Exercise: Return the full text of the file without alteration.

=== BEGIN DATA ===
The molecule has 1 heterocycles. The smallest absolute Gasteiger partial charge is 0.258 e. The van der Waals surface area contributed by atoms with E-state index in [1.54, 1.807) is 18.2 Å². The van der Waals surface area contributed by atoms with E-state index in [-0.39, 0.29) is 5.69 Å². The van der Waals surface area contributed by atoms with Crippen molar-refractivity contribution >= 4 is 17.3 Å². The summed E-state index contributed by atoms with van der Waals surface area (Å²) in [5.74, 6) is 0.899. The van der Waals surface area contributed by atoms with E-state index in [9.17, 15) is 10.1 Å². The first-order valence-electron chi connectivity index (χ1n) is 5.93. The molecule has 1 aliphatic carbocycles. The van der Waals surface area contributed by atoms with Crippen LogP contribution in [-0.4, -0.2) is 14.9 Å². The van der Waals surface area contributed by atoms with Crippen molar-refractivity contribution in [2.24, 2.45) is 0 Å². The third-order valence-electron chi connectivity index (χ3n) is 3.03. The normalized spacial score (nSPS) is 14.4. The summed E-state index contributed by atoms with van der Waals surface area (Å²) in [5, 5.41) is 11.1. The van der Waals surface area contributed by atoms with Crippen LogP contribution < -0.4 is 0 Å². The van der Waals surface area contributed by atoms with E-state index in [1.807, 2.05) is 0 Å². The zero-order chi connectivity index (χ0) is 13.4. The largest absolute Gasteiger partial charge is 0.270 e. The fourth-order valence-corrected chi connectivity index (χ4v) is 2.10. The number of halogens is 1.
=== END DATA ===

The molecule has 1 heterocycles. The smallest absolute Gasteiger partial charge is 0.258 e. The van der Waals surface area contributed by atoms with E-state index in [1.54, 1.807) is 18.2 Å². The van der Waals surface area contributed by atoms with E-state index in [-0.39, 0.29) is 5.69 Å². The van der Waals surface area contributed by atoms with Crippen molar-refractivity contribution >= 4 is 17.3 Å². The summed E-state index contributed by atoms with van der Waals surface area (Å²) in [5.74, 6) is 0.899. The van der Waals surface area contributed by atoms with E-state index in [9.17, 15) is 10.1 Å². The first-order valence-electron chi connectivity index (χ1n) is 5.93. The molecule has 1 aliphatic carbocycles. The van der Waals surface area contributed by atoms with Crippen LogP contribution in [-0.4, -0.2) is 14.9 Å². The van der Waals surface area contributed by atoms with Crippen molar-refractivity contribution in [2.24, 2.45) is 0 Å². The third-order valence-electron chi connectivity index (χ3n) is 3.03. The normalized spacial score (nSPS) is 14.4. The summed E-state index contributed by atoms with van der Waals surface area (Å²) in [5, 5.41) is 11.1. The van der Waals surface area contributed by atoms with Crippen LogP contribution < -0.4 is 0 Å². The van der Waals surface area contributed by atoms with E-state index in [1.807, 2.05) is 0 Å². The zero-order chi connectivity index (χ0) is 13.4. The largest absolute Gasteiger partial charge is 0.270 e. The fourth-order valence-corrected chi connectivity index (χ4v) is 2.10. The number of halogens is 1.